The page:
From her California office, CRACK founder and director Barbara Harris says she's heard all these complaints before. "If you can't trust [addicts] with this decision," she counters, "how can you trust them with a child?"
Harris says outrage over the many addicts having multiple, physically and emotionally scarred babies that often wind up in foster care prompted her to start CRACK. She herself has adopted four children born to a mother who abused a myriad of drugs during her pregnancies.
"This is about being responsible, and if it takes $200 to motivate someone to be responsible, then we should be doing everything we can to do that," Harris says. "I don't understand people who are blinded to the fact that the real victim here is the baby. If we can prevent somebody from having 10 pregnancies while they're strung out on drugs, how can anybody find fault in that?"
The answer, CRACK critics maintain, is that the program smacks of racism and eugenics.
"Think about the name, CRACK," says Rajani Bhatia, a coordinator in Baltimore for the Committee on Women, Population, and the Environment, an Amherst, Mass.-based women's-issues watchdog group. "They didn't call the organization DRUNK, because in their minds they know which people they want to make sure couldn't have children. Crack cocaine is used mostly among poor people of color."
Harris calls the correlation between crack cocaine and African-Americans "unfortunate." She says CRACK has paid more white women than black and that, while she is white, her husband and their four adopted children are African-American.
"We don't target any particular race, we target a behavior," she says. "We don't think anybody of any color who's strung out on drugs should be getting pregnant and giving birth to babies."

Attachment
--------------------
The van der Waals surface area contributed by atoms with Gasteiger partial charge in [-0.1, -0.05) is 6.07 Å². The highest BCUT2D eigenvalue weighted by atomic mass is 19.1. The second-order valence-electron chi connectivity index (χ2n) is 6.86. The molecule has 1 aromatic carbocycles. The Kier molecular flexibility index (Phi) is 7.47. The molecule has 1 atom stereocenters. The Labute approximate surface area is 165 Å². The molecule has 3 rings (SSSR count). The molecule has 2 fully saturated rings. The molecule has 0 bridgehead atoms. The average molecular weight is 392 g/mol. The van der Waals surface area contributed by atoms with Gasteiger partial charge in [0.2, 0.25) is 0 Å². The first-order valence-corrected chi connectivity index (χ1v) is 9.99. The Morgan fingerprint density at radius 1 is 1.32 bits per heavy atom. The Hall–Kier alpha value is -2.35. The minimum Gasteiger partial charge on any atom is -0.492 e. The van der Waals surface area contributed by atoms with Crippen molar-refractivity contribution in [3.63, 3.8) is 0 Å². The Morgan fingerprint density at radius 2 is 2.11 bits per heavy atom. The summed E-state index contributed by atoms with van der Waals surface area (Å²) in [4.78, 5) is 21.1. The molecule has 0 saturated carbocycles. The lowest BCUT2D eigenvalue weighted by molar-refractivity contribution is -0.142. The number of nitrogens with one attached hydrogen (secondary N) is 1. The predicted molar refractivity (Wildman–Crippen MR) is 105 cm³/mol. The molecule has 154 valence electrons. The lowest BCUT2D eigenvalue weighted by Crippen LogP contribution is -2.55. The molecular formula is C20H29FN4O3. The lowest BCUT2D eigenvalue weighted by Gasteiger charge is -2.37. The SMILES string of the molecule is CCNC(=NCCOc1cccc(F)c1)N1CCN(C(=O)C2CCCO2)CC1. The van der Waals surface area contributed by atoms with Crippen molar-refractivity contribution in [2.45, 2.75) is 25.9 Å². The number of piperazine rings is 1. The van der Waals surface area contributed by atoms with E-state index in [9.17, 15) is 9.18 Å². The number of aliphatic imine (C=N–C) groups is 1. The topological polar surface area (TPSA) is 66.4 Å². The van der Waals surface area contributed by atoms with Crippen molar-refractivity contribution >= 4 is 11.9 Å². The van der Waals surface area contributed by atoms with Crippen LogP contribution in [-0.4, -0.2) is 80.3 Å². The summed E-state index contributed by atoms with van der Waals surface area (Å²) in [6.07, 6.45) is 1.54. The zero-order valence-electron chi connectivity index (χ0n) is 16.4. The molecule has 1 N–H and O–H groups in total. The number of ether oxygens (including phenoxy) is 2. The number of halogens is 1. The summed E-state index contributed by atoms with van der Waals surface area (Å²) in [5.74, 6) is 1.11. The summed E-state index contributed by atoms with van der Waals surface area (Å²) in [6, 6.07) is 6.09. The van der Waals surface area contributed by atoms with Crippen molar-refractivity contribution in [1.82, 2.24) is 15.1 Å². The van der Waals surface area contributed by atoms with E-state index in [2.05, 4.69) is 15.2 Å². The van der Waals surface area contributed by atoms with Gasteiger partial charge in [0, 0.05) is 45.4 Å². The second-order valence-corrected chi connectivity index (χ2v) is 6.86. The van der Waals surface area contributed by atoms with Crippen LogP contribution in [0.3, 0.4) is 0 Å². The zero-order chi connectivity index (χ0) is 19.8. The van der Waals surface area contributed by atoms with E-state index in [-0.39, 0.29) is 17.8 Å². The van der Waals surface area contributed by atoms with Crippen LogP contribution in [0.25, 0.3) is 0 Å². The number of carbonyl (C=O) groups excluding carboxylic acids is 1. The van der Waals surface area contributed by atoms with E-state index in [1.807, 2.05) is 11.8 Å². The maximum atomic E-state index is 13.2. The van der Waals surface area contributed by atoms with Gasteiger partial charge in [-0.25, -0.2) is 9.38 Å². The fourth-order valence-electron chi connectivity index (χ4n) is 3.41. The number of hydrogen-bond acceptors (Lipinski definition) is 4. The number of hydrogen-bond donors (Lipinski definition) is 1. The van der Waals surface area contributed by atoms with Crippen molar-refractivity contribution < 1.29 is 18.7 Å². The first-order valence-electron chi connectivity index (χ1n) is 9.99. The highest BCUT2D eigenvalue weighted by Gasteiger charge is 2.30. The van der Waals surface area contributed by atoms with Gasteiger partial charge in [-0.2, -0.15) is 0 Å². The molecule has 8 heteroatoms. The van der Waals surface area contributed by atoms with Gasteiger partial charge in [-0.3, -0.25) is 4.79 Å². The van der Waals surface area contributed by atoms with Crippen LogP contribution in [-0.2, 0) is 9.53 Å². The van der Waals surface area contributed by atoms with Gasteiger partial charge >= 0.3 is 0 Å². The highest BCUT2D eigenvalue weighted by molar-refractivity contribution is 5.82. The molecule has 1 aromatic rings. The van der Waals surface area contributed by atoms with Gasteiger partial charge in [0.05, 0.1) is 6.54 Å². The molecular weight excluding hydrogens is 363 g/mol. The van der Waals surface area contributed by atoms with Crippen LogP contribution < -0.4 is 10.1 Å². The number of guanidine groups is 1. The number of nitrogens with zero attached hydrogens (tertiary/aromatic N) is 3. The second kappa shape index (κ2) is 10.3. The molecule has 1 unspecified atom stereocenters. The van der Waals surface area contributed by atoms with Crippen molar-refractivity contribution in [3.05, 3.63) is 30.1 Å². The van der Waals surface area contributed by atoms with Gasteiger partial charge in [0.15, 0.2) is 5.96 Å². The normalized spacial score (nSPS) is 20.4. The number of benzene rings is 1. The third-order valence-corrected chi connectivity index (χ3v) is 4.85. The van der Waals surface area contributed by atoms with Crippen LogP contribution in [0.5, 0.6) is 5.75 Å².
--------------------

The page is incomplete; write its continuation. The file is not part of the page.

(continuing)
But some past CRACK statements and outreach tactics have left Harris with some explaining to do. There was an early flier that read don't let a pregnancy ruin your drug habit. In 1998 Harris was quoted in the British edition of Marie Claire magazine saying, "We don't allow dogs to breed. We spay them. We neuter them. We try to keep them from having unwanted puppies, and yet these women are literally having litters of children." Harris defends the remark, calling it "just a way of saying these women have a lot of babies, not just one or two." She adds that, along with paying women, CRACK refers them to drug-treatment programs.
She says she's received numerous calls from Baltimoreans interested in the program, prompting her to project that, despite the burgeoning opposition, CRACK will soon be "everywhere" and a "household name." "Unless every single person who is opposing us is willing to step up and adopt the next drug-addicted baby and take it home and raise it for 18 years," Harris says, "their opinion means nothing to me."
Local opponents, meanwhile, are making plans for a community forum to discuss CRACK and its methods, and to counter Harris' image as a crusading mother fighting for infants. "While CRACK is trying to solve a problem, their approach is an example of bad public policy in terms of reproductive health and drug treatment," Bhatia says. "We want to look at alternatives."